Remember the European Space Agency’s Rosetta Mission to Comet 67P/Churyumov–Gerasimenko and the intrepid little lander, Philae that went missing, was subsequently found and then went quiet again? Well, the mystery has been solved.
High-resolution cameras aboard ESA’s Rosetta spacecraft have found Philae, wedged into a crack and in the shadow of a cliff on the comet’s nucleus – when you “land on a comet”, you’re really landing on the comet’s nucleus, an agglomeration of ancient material left over from the solar system’s formation. Considered a “dirty snowball”, a comet’s nucleus consists of debris held together by various ices (water, nitrogen and other light compounds).
After traveling a staggering 6.7 billion kilometers, Philae was successfully deployed from the Rosetta “mothercraft”, but when a landing was attempted, the hold-down tethers failed to deploy and the lander “bounced” due to the nucleus’ microgravity and it became wedged. It was found on Friday, 2 September this year in the same place it had landed nearly two years ago.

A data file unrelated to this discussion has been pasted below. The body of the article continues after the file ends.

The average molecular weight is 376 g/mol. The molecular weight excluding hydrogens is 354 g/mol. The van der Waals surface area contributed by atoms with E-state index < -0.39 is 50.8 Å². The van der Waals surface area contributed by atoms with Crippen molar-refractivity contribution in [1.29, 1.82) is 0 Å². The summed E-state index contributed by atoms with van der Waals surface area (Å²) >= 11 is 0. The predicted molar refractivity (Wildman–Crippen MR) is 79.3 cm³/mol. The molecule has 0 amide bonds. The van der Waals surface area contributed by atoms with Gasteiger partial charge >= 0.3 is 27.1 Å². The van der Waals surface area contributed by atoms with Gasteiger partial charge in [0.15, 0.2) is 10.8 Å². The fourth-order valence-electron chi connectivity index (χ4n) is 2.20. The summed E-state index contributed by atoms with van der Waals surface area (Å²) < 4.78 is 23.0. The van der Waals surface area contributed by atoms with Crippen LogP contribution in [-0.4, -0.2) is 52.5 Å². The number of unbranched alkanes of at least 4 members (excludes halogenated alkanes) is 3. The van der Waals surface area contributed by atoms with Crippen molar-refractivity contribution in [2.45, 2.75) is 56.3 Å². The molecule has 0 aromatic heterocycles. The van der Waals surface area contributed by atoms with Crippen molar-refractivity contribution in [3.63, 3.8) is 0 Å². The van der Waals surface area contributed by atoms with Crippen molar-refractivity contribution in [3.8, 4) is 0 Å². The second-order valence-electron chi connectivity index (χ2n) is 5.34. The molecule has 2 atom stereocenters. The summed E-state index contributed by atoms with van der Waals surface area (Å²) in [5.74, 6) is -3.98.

Images taken from Rosetta at a distance of 2.7 km (1.7 miles) showed Philae wedged into a dark crack on Comet 67P/Churyumov–Gerasimenko which, incidentally, is speeding away from the sun at 15 km/sec.
Both Rosetta and the smaller, 100 kg, less-massive lander rely exclusively on solar panels for power but since Philae landed in a permanent shadow, it was only able to operate for 60 hours -almost three days- before “going dark” on 15 November, 2014, having run down the onboard batteries.
Said ESA’s Rosetta Project Scientest, Matt Taylor
“This wonderful news means that we now have the missing ‘ground-truth’ information needed to put Philae’s three days of science into proper context, now that we know where that ground actually is”
Scientists expect to get a final glimpse of Philae later this month, when Rosetta acquires some more images during close flybys leading up to a crash-landing on the comet itself on 30 September, ending its 12-year space odyssey.
Said Rosetta project chief Philippe Gaudon of France’s CNES space agency
“Philae is at the foot of a cliff in an extremely rocky zone”
It is now clear that after bouncing,
“Philae landed the wrong-way up, with one foot well in the air and its antennas pointing… groundwards”
For more details, images and a time-line leading up to the end of mission for Rosetta, please visit ESA’s Rosetta Mission home page.